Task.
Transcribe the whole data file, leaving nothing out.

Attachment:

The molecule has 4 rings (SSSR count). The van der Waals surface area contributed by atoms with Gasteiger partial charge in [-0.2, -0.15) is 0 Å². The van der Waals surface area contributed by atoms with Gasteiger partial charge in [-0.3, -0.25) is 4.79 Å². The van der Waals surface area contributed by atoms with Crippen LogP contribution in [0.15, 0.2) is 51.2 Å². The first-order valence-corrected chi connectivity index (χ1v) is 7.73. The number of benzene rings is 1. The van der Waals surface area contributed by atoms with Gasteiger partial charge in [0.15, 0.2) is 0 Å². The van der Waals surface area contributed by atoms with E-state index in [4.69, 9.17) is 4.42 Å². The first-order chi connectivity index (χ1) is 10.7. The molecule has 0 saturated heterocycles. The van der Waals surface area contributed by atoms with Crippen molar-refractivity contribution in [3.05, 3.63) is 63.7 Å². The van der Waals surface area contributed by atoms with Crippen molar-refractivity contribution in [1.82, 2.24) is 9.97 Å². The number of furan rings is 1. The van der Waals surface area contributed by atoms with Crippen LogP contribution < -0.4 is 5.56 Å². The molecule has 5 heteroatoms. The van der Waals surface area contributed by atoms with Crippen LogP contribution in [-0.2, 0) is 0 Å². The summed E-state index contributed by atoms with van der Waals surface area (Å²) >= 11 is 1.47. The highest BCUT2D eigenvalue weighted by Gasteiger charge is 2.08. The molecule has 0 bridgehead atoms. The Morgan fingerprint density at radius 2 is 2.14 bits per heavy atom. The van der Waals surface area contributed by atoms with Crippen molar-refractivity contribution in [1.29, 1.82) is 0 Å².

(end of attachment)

The molecule has 4 rings (SSSR count). The van der Waals surface area contributed by atoms with Gasteiger partial charge in [-0.2, -0.15) is 0 Å². The van der Waals surface area contributed by atoms with Gasteiger partial charge in [-0.3, -0.25) is 4.79 Å². The van der Waals surface area contributed by atoms with Crippen LogP contribution in [0.15, 0.2) is 51.2 Å². The first-order valence-corrected chi connectivity index (χ1v) is 7.73. The number of benzene rings is 1. The van der Waals surface area contributed by atoms with Gasteiger partial charge in [0.15, 0.2) is 0 Å². The van der Waals surface area contributed by atoms with E-state index in [4.69, 9.17) is 4.42 Å². The first-order chi connectivity index (χ1) is 10.7. The molecule has 0 saturated heterocycles. The van der Waals surface area contributed by atoms with Crippen molar-refractivity contribution in [3.05, 3.63) is 63.7 Å². The van der Waals surface area contributed by atoms with Crippen molar-refractivity contribution in [1.82, 2.24) is 9.97 Å². The number of furan rings is 1. The van der Waals surface area contributed by atoms with Crippen LogP contribution < -0.4 is 5.56 Å². The molecule has 5 heteroatoms. The van der Waals surface area contributed by atoms with Crippen LogP contribution in [-0.2, 0) is 0 Å². The summed E-state index contributed by atoms with van der Waals surface area (Å²) >= 11 is 1.47. The highest BCUT2D eigenvalue weighted by Gasteiger charge is 2.08. The molecule has 0 bridgehead atoms. The Morgan fingerprint density at radius 2 is 2.14 bits per heavy atom. The van der Waals surface area contributed by atoms with Crippen molar-refractivity contribution in [1.29, 1.82) is 0 Å².